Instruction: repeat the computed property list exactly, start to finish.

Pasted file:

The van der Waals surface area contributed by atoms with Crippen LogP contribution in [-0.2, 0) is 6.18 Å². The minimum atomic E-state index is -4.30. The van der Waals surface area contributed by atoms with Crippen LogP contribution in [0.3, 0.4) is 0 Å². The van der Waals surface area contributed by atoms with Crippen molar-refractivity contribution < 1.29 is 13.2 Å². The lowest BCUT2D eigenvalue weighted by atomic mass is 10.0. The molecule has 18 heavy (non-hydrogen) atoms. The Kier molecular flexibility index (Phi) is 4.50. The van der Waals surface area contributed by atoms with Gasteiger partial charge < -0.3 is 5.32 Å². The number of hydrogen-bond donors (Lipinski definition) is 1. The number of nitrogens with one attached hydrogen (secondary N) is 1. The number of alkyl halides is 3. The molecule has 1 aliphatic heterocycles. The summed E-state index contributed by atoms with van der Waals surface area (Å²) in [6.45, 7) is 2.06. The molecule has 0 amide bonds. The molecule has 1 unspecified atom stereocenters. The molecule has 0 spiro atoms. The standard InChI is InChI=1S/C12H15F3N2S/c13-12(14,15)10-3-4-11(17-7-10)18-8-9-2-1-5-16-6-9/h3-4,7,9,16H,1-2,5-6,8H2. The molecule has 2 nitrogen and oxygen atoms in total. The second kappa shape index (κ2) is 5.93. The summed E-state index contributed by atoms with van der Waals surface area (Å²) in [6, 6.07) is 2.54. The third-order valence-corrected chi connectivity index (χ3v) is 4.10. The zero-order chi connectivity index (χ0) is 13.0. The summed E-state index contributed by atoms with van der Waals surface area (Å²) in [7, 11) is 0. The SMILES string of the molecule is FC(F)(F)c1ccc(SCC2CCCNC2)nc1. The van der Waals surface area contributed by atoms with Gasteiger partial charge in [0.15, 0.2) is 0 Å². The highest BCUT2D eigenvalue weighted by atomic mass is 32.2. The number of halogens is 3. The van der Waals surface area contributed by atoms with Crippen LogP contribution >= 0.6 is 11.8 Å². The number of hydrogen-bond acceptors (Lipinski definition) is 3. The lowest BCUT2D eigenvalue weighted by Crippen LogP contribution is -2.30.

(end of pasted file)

The van der Waals surface area contributed by atoms with Crippen LogP contribution in [-0.2, 0) is 6.18 Å². The minimum atomic E-state index is -4.30. The van der Waals surface area contributed by atoms with Crippen LogP contribution in [0.3, 0.4) is 0 Å². The van der Waals surface area contributed by atoms with Crippen molar-refractivity contribution < 1.29 is 13.2 Å². The lowest BCUT2D eigenvalue weighted by atomic mass is 10.0. The molecule has 18 heavy (non-hydrogen) atoms. The Kier molecular flexibility index (Phi) is 4.50. The van der Waals surface area contributed by atoms with Gasteiger partial charge < -0.3 is 5.32 Å². The number of hydrogen-bond donors (Lipinski definition) is 1. The number of nitrogens with one attached hydrogen (secondary N) is 1. The number of alkyl halides is 3. The molecule has 1 aliphatic heterocycles. The summed E-state index contributed by atoms with van der Waals surface area (Å²) in [6.45, 7) is 2.06. The molecule has 0 amide bonds. The molecule has 1 unspecified atom stereocenters. The molecule has 0 spiro atoms. The standard InChI is InChI=1S/C12H15F3N2S/c13-12(14,15)10-3-4-11(17-7-10)18-8-9-2-1-5-16-6-9/h3-4,7,9,16H,1-2,5-6,8H2. The molecule has 2 nitrogen and oxygen atoms in total. The second kappa shape index (κ2) is 5.93. The summed E-state index contributed by atoms with van der Waals surface area (Å²) in [6, 6.07) is 2.54. The third-order valence-corrected chi connectivity index (χ3v) is 4.10. The zero-order chi connectivity index (χ0) is 13.0. The summed E-state index contributed by atoms with van der Waals surface area (Å²) in [7, 11) is 0. The SMILES string of the molecule is FC(F)(F)c1ccc(SCC2CCCNC2)nc1. The van der Waals surface area contributed by atoms with Gasteiger partial charge in [0.15, 0.2) is 0 Å². The highest BCUT2D eigenvalue weighted by atomic mass is 32.2. The number of halogens is 3. The van der Waals surface area contributed by atoms with Crippen LogP contribution >= 0.6 is 11.8 Å². The number of hydrogen-bond acceptors (Lipinski definition) is 3. The lowest BCUT2D eigenvalue weighted by Crippen LogP contribution is -2.30.